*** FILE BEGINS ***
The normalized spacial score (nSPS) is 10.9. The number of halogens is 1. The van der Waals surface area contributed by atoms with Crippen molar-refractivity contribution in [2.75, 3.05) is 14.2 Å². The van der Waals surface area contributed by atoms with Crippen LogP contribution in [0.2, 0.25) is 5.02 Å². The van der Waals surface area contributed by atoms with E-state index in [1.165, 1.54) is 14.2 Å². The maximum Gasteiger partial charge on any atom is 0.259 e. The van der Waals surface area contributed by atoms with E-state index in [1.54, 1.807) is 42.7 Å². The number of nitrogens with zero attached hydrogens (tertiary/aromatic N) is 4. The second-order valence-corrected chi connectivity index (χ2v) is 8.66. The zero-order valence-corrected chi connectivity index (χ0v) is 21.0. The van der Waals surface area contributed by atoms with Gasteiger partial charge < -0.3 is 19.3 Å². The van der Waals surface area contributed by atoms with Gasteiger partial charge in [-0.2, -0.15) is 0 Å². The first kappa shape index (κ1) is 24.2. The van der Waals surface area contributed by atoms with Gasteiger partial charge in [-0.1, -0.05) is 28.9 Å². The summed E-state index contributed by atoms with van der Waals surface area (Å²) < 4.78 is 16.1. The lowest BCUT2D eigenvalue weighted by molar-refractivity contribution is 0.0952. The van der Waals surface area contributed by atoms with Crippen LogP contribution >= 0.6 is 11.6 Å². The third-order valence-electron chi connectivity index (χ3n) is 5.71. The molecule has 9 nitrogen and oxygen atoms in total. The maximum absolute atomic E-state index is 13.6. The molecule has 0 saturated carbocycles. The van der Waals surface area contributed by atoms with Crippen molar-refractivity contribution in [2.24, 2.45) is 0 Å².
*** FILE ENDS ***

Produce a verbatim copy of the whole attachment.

The normalized spacial score (nSPS) is 10.9. The number of halogens is 1. The van der Waals surface area contributed by atoms with Crippen molar-refractivity contribution in [2.75, 3.05) is 14.2 Å². The van der Waals surface area contributed by atoms with Crippen LogP contribution in [0.2, 0.25) is 5.02 Å². The van der Waals surface area contributed by atoms with E-state index in [1.165, 1.54) is 14.2 Å². The maximum Gasteiger partial charge on any atom is 0.259 e. The van der Waals surface area contributed by atoms with E-state index in [1.54, 1.807) is 42.7 Å². The number of nitrogens with zero attached hydrogens (tertiary/aromatic N) is 4. The second-order valence-corrected chi connectivity index (χ2v) is 8.66. The zero-order valence-corrected chi connectivity index (χ0v) is 21.0. The van der Waals surface area contributed by atoms with Gasteiger partial charge < -0.3 is 19.3 Å². The van der Waals surface area contributed by atoms with Gasteiger partial charge in [-0.2, -0.15) is 0 Å². The first kappa shape index (κ1) is 24.2. The van der Waals surface area contributed by atoms with Gasteiger partial charge in [-0.1, -0.05) is 28.9 Å². The summed E-state index contributed by atoms with van der Waals surface area (Å²) < 4.78 is 16.1. The lowest BCUT2D eigenvalue weighted by molar-refractivity contribution is 0.0952. The van der Waals surface area contributed by atoms with Crippen LogP contribution >= 0.6 is 11.6 Å². The third-order valence-electron chi connectivity index (χ3n) is 5.71. The molecule has 9 nitrogen and oxygen atoms in total. The maximum absolute atomic E-state index is 13.6. The molecule has 0 saturated carbocycles. The van der Waals surface area contributed by atoms with Crippen molar-refractivity contribution in [2.24, 2.45) is 0 Å².